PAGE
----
Mother’s Day to be Celebrated Incontinence in women a neglected but treatable problem
Incontinence in women is a neglected but a treatable problem, said Padma Shri & Dr. BC Roy National Awardee, Dr. KK Aggarwal, President Heart Care Foundation of India & National Vice President Elect IMA.
By: HEART CARE FOUNDATION OF INDIA
He released a few tips for the women to overcome this.
1. Urinary incontinence in women is a neglected problem, but doctors can play a crucial role in treatment
2. Incontinence is extremely common, affecting about 20% to 25% of women before menopause and more than twice that after menopause.
3. Age itself does not cause incontinence. Urinary tract changes that accompany age, such as increased involuntary contractions and decreased bladder sensation and contractility, make incontinence more likely.
4. Workup for incontinence is a multistep process.
5. At the first visit, when a patient mentions incontinence, the doctor should set her up with a voiding diary and schedule a follow-up visit in a few weeks. At that next visit, in addition to reviewing the diary, the doctor should do a history and physical, perform a stress test and measure postvoid residual.
6. The doctor should first address possible transient, reversible causes, illustrated by the DIAPERS pneumonic: delirium, infection, atrophic urethritis or vaginitis, pharmaceuticals, excess excretion, restricted mobility, and stool impaction. Treating these can cure incontinence completely in one-third of patients and alleviate it in the remainder.
7. Established urinary incontinence is caused by either storage problems, such as overactive detrusor and stress incontinence, or emptying problems, such as underactive detrusor and urethral obstruction.
8. In women of any age, 90% of incontinence is in the storage group.
9. Woman who has overflow urinary incontinence, indicated by a postvoid residual of 100 mL or greater, should be referred to a subspecialist. In those with a positive stress test and a low postvoid residual, the presumed diagnosis is stress incontinence. Those with a negative stress test and a low postvoid residual are presumed to have detrusor overactivity.
10. If the transient causes have been addressed but the urinary incontinence persists, internists should treat appropriately according to type. For urge incontinence caused by detrusor overactivity, the cornerstone of treatment is behavioral. Physicians should consult the voiding diary and start with bladder retraining, prompted voiding regimens, and urgency suppression methods. Anticholinergic bladder relaxants should be used only as a last resort. The only place for drugs is at the very, very, very end, after you’ve done the rest. Desamino d-arginine vasopressin (DDVAP), he noted, has no role in treating urinary incontinence.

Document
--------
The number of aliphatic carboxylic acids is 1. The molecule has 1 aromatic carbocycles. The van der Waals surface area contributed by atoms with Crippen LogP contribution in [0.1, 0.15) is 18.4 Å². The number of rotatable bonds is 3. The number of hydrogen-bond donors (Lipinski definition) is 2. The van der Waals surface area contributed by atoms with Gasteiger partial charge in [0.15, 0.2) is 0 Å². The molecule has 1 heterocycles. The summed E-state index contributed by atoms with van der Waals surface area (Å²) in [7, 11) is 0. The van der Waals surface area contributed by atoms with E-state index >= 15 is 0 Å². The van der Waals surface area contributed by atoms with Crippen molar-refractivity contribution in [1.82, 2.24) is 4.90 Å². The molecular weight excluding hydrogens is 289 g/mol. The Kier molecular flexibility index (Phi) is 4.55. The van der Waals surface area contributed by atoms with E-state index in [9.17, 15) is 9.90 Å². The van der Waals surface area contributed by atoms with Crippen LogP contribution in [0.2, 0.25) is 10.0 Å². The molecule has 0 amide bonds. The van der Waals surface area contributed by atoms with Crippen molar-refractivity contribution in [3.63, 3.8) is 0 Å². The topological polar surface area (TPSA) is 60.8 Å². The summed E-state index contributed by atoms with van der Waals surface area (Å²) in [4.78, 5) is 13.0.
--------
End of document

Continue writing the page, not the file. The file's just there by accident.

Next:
11. For stress incontinence, conservative treatment works.
12. Overweight women need to lose only 5% to 10% of their weight to achieve a 50% decrease in urinary leakage, according to a recent New England Journal of Medicine article.
13. Tampons and pessaries can be effective, especially for exercise-induced incontinence. Crossing the legs and tightening the pelvic floor before coughing or sneezing can also help, as can Kegels, although women need to do 30 to 50 a day for several months to see results.
14. Surgery can be an effective option, but patients need to understand that “it’s not going to be 100% and it’s not going to last forever. Drugs should not be used to treat stress incontinence.
15. The bottom line is that although incontinence is common, it’s never normal. The causes are multifactorial. With a positive, persistent approach, one can cure or help the vast majority of the patients.
About HCFI : The only National Not for profit NGO, on whose mega community health education events, Govt. of India has released two National commemorative stamps and one cancellation stamp, and who has conducted one to one training on” Hands only CPR” of 50118 people since 1st November 2012.
The CPR 10 Mantra is – “within 10 minutes of death, earlier the better; at least for the next 10minutes, longer the better; compress the centre of the chest of the dead person continuously and effectively with a speed of 10x10 i.e. 100 per minute.”